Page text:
In fact, you should be spending a lot of time figuring out what the best way is to promote your content—I try to live by the 80/20 rule. I spend 80% of my time distributing my content, or figuring out the best way to promote it, and only 20% on the actual writing. Obviously, the quality of the writing is important, but it doesn’t matter how good it is if you aren’t spending the time to get it out there.
The first thing you need to do is figure out what skills you possess that you can monetize online. You’ll obviously need to be able to type and use a computer as well as the Internet. The good news is that in today’s day and age, that’s a skill most people already have. You can increase the chances of landing higher-paying remote work by building on knowledge and skills from things you’ve studied or worked on in the past.
So just write 20% to 30% in that first little box. Okay? That’s normal. On the middle box, the offer box where you’re selling that $27 course or workshop, I want you to write 1% to 5% because that’s normal. It is normal for 1% to 5% of people who see this page to buy it. Not 10 percent, not 20, not 30, not 50, right? We think, Oh, if one hundred people see this offer, we’re going to get 10 sales. No, you’re probably not.
My wife and I are digital nomads. We’ve been working from the road for a year and a half now. We’ve travelled all over North, Central and South America. We’re currently in Bali. My background is in software engineering and hers is in business development and marketing. We’ve had such an amazing experience we decided to start CodingNomads (http://codingnomads.co). CodingNomads teaches software engineering in incredible destinations around the world. Seeing as software engineering can so easily be a location-independent job, and the salary is more than enough to live and travel comfortably we decided to start sharing the skills and tools with anyone who’s interested. Our next course starts in June in Thailand. Join us! http://codingnomads.co/courses/12-week-thailand/
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I always had a passion for travel, but that would not be the main reason for being digital nomadic. I currently have an office job thats getting me nowhere and not allowing me to build new skills (we’ve been under a freeze for 10 years) so if there’s no room for advancement, there’s no point in me being there. My salary is not high enough to stay afloat, and I already have established other streams of income, including freelance writing. I have a travel blog which I started about 6 months ago, and have worked on monetizing it with Google adsense and affiliate links. I have submitted some of my recent travel articles to some magazines, and hopefully they will get published. Eventually I hope to be able to take up travel writing/blogging full time and leave that dead-end office job!
And then I begin my very calming reminder of why we wait 72 hours and $1000 before making ANY decisions about the funnel. By the way, if you haven’t listened to my podcast episode called “In Defense of my Controversial Facebook Ad Advice” – you should listen. It goes into detail about my advice, why I give it, and what it produces when you do it that way.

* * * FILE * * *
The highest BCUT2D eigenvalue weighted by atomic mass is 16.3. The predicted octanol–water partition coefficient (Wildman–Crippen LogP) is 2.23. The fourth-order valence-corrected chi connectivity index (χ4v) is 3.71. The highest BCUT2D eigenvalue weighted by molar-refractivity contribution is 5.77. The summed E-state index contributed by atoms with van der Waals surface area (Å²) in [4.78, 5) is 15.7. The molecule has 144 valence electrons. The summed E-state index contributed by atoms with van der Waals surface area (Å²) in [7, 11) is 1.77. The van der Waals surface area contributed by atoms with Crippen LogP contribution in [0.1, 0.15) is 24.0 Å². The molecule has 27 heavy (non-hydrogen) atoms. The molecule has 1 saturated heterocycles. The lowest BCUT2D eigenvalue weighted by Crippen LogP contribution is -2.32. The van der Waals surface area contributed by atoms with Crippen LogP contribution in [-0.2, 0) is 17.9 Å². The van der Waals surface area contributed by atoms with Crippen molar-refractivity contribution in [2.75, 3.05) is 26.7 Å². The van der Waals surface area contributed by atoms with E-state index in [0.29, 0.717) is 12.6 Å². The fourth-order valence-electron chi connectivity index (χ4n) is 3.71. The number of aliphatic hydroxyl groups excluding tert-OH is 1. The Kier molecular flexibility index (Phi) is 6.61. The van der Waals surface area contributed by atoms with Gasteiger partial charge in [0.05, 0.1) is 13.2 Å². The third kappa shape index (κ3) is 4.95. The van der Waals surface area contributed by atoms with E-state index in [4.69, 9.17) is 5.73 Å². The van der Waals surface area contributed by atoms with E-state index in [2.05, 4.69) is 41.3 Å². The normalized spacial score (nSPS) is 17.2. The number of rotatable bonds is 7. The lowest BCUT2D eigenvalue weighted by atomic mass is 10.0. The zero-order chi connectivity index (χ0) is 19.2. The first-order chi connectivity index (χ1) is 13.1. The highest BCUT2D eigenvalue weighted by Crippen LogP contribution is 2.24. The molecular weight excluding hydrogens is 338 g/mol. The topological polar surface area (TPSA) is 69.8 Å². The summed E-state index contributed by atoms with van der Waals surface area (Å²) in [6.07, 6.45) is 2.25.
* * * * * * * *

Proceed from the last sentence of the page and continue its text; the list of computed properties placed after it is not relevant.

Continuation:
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However, working online allows us to travel the world and see many amazing places in the world. We can live and work anywhere we want and there are many more advantages why you should consider going that route. Not too bad right? And the good thing is, becoming a digital nomad can actually be a lot easier than you think (even if you don’t have a lot of skills to work online… yet).
The first step on the road to digital nomadism is to start recognizing which things in your life are tying you to one specific location. Long-term leases on apartments or vehicles are often the first things that need to be addressed. You’ll also want to start eliminating expenses like gym memberships and subscription services to free up your income for the things you really need when you’re on the road. Being a digital nomad usually means travelling light so you’ll want to get rid of junk and material things that don’t serve an important purpose in your life.
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When you live abroad, It’s crucial to have multiple backup plans in case of any emergencies. Nothing really ever works out the way it’s supposed to. Things happen. What if your truck breaks down? Or what if you get stuck in a foreign country with no backup plan? What’s your plan B and C? You need to set these processes in place to handle the inevitable bumps in the road.
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However I feel that batching all the things influencers share , filter whats relevant from whats not… and ultimately niche it down to identify which exact type of content is hot in order to build our own is a bit fuzzy. Influencers share SO MUCH content on a daily basis – how do you exactly identify the topic base you’ll use build great content that is guaranteed to be shared?
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If where you live is so expensive that most of your salary goes towards maintaining your fixed costs, you might consider reducing them and saving up some money so you can move to a digital nomad hub like Chiang Mai in Thailand where your money goes a lot further. Here it will be a lot easier to learn all the skills that you’re going to need to work online because you’ll be surrounded by other digital nomads. You could even rent out your apartment at home and make some passive income that way.